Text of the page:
By Kara Killinger
I wish you could stay longer. I’ll never admit it, but I’d let you be here all the time if that was what you wanted. You could eat my canned peaches, drink my boxed wine, sleep in my bed, lounge on the couch over there, and just always be looking at me. I’d give you a key, even.
The thing is I’m alone all the time now. I hope in vain that the men who have hurt my friends know I’m avoiding them because they have hurt my friends. I hope in vain that the people I idolize know I’m avoiding them because they seem too beautiful to talk to. I know it all looks the same. They just see me looking down.
Trust me, I have tried painting. I have tried independence. I bought a film camera and started taking pictures of the sidewalk wherever the cracks make designs. I know good art doesn’t come from being able to tell someone about your day. I know it comes from a frustration so specific it can only be quenched by obsessive activities, writing two lines ten ways, playing the same chords until you get calluses on four fingers of your left hand.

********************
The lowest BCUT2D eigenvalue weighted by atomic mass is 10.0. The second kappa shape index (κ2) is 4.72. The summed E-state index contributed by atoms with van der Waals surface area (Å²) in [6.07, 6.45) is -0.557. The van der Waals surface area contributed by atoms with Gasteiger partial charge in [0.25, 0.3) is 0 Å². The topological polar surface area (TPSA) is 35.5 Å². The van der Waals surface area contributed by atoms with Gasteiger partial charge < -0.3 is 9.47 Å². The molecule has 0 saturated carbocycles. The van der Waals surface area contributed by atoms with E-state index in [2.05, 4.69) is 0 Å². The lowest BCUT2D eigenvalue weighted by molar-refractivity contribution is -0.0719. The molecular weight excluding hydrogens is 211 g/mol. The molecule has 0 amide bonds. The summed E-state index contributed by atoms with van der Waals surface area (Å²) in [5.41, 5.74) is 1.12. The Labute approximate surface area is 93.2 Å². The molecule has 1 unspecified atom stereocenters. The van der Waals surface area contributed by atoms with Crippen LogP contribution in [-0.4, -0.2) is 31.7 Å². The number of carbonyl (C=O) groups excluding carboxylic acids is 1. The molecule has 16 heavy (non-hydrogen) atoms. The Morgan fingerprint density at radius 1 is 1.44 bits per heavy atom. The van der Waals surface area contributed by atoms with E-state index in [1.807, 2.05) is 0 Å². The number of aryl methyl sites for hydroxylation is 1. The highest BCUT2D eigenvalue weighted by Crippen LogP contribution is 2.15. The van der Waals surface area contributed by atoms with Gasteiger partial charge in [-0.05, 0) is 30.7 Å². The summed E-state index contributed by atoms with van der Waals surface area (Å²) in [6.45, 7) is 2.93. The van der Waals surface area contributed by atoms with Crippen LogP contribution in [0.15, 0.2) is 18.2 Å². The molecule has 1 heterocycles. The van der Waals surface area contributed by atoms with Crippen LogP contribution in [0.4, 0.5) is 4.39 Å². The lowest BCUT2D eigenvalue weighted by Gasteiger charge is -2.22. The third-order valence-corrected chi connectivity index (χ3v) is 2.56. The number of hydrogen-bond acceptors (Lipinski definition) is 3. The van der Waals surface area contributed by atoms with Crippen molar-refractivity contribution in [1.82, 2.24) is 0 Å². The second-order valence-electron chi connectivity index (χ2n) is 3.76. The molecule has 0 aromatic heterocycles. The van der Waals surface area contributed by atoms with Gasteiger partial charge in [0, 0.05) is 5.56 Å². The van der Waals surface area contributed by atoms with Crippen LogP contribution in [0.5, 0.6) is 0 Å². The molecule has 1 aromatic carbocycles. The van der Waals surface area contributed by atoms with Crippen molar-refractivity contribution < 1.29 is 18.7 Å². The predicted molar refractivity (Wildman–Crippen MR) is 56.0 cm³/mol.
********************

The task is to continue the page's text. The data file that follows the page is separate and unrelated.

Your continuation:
But I hope that if you find you’d like to stay here, you tell me. Even if you’re too shy to say it, you could put a lot of feeling into a tap on the shoulder, or something in your voice when you ask what I’m doing after work could give you away.
Kara Killinger is a senior at Trinity University. She writes feature articles for Trinity’s student newspaper, the Trinitonian, and hosts The Telescope, a podcast highlighting young writers and their work.